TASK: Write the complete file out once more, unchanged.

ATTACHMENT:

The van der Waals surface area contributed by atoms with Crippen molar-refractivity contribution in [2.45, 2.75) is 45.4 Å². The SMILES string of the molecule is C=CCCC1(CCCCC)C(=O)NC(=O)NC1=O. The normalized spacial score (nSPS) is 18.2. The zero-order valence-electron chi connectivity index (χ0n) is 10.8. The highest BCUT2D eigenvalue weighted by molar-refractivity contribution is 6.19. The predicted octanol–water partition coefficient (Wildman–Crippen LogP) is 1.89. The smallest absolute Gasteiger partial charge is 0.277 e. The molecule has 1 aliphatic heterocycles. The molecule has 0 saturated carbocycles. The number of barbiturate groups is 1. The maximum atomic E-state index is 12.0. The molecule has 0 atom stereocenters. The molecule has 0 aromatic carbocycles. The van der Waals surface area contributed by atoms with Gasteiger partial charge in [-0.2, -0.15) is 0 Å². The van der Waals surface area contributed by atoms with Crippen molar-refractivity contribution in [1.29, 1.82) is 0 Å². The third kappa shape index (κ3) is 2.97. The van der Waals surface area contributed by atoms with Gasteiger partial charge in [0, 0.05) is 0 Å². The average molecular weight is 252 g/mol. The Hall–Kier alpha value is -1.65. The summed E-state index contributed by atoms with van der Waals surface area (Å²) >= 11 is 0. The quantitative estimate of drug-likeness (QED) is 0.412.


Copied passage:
The van der Waals surface area contributed by atoms with Crippen molar-refractivity contribution in [2.45, 2.75) is 45.4 Å². The SMILES string of the molecule is C=CCCC1(CCCCC)C(=O)NC(=O)NC1=O. The normalized spacial score (nSPS) is 18.2. The zero-order valence-electron chi connectivity index (χ0n) is 10.8. The highest BCUT2D eigenvalue weighted by molar-refractivity contribution is 6.19. The predicted octanol–water partition coefficient (Wildman–Crippen LogP) is 1.89. The smallest absolute Gasteiger partial charge is 0.277 e. The molecule has 1 aliphatic heterocycles. The molecule has 0 saturated carbocycles. The number of barbiturate groups is 1. The maximum atomic E-state index is 12.0. The molecule has 0 atom stereocenters. The molecule has 0 aromatic carbocycles. The van der Waals surface area contributed by atoms with Gasteiger partial charge in [-0.2, -0.15) is 0 Å². The van der Waals surface area contributed by atoms with Crippen molar-refractivity contribution in [1.29, 1.82) is 0 Å². The third kappa shape index (κ3) is 2.97. The van der Waals surface area contributed by atoms with Gasteiger partial charge in [0, 0.05) is 0 Å². The average molecular weight is 252 g/mol. The Hall–Kier alpha value is -1.65. The summed E-state index contributed by atoms with van der Waals surface area (Å²) >= 11 is 0. The quantitative estimate of drug-likeness (QED) is 0.412.